having seen a few others so minimally that it was like licking the crumbs of a cake
without being allowed to take a bite. 


I would have liked to have been able to visit the show again after a couple of days off from it.
It would have been great to have tea with Nao and a beer with Patrick, to cook a meal with Anthony,
to invite a few friends to meet me somewhere for an impromptu party, to go gallery hopping with Nayland,
to eat some Ukrainian food, or Indian food, or soul food ... to buy a new shirt or pair of shoes,
to attend some reading or performance or even a movie ... you know?  I was physically in New York,
but it all happened so fast the only spaces I really spent any time in
was Derek Eller Gallery and Betty and Patrick’s home. 


Don’t get me wrong, the trip was good.  Josh came with me,
and that together with Betty and Patrick’s hospitality was a godsend.
No matter how stressed I got during work, at the end of the day I would meet up with Josh
who would hug me warmly and we would go home to make dinner at the apartment.
Betty usually got home a short while afterwards and would have such hilarious stories.
Laughter really is great medicine, and because of that daily dose I slept peacefully.


We did get a few fun side trips in, as well.  On our first day there,
the gallery workers were busy with de-installing the previous show, so we took in MOMA
and met up later with my NY bestie, Anthony Viti.  We met up one night
after an exhausting workday with Jennifer Locke, Tad Beck, and Grant Wahlguist.
I probably wasn’t ideal company, but their company was invaluable to me.
Thursday I gave a lecture at Brooklyn College, and got to finally meet a long-time Internet pal,
the extraordinarily talented, intelligent, and charming, Mitch Patrick.
Mitch, a student at Brooklyn College, was the one to set up the event.

I honestly did not have time for that excursion, but am happy for it. 


Then there was the opening madness on Friday.  I saw so many good people,
most of them less than three minutes each.  We had fun, but it made me sad, too.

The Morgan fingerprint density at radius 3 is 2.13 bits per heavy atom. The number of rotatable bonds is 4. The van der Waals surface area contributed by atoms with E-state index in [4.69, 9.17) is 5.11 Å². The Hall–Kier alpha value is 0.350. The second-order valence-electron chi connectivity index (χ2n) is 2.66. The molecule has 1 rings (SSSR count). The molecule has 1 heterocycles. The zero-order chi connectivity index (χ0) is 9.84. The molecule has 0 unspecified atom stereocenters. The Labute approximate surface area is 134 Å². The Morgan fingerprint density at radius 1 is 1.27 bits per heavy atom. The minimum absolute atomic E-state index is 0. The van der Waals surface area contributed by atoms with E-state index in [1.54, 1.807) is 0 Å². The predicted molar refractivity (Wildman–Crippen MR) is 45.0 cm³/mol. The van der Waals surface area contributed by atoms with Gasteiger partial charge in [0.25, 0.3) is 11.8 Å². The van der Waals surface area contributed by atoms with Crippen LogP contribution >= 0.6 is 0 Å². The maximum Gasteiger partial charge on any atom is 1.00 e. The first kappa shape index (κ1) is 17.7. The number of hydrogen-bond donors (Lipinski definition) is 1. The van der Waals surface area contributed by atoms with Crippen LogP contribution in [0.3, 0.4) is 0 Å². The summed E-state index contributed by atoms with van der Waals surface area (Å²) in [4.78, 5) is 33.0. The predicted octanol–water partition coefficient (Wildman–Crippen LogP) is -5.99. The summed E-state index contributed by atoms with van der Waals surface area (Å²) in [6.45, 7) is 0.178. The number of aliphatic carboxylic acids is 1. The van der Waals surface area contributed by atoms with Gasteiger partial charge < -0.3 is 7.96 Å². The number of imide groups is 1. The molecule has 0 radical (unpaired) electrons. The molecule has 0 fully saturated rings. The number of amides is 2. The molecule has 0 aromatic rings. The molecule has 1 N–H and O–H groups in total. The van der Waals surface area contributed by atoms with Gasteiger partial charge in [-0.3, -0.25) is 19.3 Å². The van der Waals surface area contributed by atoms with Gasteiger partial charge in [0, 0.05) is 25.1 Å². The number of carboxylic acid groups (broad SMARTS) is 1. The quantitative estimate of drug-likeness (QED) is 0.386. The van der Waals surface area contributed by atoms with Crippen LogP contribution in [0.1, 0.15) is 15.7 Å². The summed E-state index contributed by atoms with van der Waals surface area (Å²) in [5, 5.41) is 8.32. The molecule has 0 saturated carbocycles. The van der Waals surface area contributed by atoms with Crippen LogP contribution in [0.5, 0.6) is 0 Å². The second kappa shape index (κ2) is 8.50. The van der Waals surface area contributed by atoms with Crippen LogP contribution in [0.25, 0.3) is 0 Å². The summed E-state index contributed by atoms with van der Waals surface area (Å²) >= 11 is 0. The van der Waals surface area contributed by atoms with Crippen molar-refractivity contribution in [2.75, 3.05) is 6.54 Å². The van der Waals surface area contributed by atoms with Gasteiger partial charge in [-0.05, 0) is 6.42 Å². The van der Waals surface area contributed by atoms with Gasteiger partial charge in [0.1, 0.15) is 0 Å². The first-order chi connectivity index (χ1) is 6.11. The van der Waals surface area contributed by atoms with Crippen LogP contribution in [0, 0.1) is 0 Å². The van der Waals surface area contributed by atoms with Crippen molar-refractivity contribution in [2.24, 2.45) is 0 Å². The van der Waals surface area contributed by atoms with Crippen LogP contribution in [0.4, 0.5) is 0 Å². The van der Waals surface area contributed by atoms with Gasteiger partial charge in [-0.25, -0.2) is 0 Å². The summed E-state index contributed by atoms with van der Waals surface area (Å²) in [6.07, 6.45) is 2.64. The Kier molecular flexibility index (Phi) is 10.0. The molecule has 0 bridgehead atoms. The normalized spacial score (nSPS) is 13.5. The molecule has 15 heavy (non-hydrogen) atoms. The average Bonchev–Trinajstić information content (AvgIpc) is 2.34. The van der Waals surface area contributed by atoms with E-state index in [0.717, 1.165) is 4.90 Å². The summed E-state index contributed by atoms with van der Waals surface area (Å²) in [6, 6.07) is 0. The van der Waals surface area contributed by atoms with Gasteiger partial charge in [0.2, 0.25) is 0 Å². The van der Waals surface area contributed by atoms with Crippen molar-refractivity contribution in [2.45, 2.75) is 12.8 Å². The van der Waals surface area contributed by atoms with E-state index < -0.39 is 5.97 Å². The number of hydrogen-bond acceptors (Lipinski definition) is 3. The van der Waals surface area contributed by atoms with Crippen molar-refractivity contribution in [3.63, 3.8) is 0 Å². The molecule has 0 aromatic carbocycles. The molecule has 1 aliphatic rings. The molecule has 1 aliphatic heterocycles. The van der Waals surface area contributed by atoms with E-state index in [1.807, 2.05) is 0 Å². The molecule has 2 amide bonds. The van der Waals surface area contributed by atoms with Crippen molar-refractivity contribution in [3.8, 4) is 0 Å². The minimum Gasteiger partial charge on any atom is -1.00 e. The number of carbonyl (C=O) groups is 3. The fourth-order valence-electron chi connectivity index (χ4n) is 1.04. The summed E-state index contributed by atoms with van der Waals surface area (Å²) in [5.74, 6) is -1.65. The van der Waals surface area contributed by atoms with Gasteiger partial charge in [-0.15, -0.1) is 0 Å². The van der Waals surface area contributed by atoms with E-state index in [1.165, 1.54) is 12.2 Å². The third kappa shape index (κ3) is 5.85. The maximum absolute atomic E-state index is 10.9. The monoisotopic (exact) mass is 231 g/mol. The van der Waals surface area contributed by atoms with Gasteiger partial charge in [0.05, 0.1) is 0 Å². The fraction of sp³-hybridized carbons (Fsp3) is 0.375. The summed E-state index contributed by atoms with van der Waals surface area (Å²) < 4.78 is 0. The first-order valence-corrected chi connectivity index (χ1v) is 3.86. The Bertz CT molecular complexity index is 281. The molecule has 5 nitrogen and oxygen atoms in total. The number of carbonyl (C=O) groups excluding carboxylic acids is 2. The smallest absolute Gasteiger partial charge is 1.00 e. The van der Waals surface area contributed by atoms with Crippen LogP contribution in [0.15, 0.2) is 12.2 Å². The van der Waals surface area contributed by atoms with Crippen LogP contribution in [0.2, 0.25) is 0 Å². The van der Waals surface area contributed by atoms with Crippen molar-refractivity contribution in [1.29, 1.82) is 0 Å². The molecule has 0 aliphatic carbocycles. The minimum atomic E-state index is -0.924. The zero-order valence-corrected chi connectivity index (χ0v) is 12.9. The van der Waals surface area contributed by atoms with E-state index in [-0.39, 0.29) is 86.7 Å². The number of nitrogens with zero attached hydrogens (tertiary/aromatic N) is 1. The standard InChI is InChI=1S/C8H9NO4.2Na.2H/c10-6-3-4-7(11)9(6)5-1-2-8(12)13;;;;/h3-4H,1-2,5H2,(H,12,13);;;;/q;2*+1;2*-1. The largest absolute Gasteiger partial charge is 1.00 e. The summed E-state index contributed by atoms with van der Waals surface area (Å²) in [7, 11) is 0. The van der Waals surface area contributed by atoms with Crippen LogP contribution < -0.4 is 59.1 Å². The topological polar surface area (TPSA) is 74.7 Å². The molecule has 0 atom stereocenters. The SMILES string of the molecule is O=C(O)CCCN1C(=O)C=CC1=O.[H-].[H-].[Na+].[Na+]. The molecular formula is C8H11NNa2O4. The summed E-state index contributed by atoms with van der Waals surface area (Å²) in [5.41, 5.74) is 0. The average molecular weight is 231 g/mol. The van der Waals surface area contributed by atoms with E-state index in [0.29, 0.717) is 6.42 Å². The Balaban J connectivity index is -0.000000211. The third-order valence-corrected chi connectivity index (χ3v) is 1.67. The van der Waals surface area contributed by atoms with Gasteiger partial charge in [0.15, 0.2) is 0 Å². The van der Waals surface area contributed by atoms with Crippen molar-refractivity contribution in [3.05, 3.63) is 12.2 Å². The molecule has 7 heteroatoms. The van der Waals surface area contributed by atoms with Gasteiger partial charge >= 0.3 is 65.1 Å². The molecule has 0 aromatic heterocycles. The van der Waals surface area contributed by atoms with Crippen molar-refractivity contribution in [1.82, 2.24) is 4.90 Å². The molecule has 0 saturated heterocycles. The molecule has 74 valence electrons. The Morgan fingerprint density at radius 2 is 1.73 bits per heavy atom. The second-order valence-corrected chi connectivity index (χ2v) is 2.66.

The most asked question was “How long are you in town?”  I had to say again and again,
that I was leaving Sunday and my Saturday was booked.
Derek ordered some Mediterranean takeout and we hung out in the gallery after closing.
After that a handful of us went to one of the last days at the Rawhide.

The Rawhide was nuts!
Jorge Cortiñas, his former student Joshua Javier Guzmán,
Christian Huygen, Mitch Patrick, Anthony Viti, my Josh, Nao Bustamante,
and a crowd of rowdy strangers.  One ridiculous and handsome man came by at one point
and undressed a few of us (top halves).  The bar was packed with people
there to give the bar a found farewell, and we were saying our own hello/goodbyes
with beer and catch-up stories.


Because my working needs had dominated the week,
I let Josh pick all our Saturday destinations.
It was a nice relaxing last day: a few rooms at the Met,
a walk through the park, a rest in La Monte Young’s Dream House...

I did duck into the gallery
to take a few installation shots, but I suck at photography, so not many pictures turned out.
Hopefully Derek can step up to the bat (again) and correct that.  It felt odd,
having put so much work into that show, just to leave it.  Likewise,
this was the first time I ever installed something for Derek without spending any down time with him.
Ironically, though I had been in his gallery the whole week,
he was one of the friends I didn’t get to have any social time with. 


Sunday morning I said goodbye to New York.  Sad to not have more time there,
but feeling at least the work shines bright, thanks to the wealth of talent behind it:
Kevin Killian’s great script, the wonderful Poets Theater actors, and a damn sharp crew.
Their performances (acting and tech alike) have been given a fun and handsome installation
to frame and highlight their skills.  And now it’s there for NY to enjoy.


I’ll be back New York.  Maybe next time we can just skip to the pajama party.

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12/21/12 12:08 pm - two wrongs

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"In a race to the bottom, many conglomerates compete with one another to shock, violate, and offend every standard of civilized society, by bringing an even more toxic mix of reckless behavior and criminal cruelty right into our homes," LaPierre (pictured) said.

The Race to the bottom is a capitalist race for the consumer dollar, and LaPierre is a front-runner.  The NRA might have the word “Association” in their title, leading you to believe these are citizens arguing issues of rights, but a more honest acronym would be the NRI, the National Rifle Industry.  Guns and ammunition are big business and they stand to loose a lot in the face of weapons bans.  Like the cigarette industry, another industry that profits through knowingly peddling lethal weapons, they are willing to invest a lot to get you to believe that it is somehow not their product that is harmful but its misuse.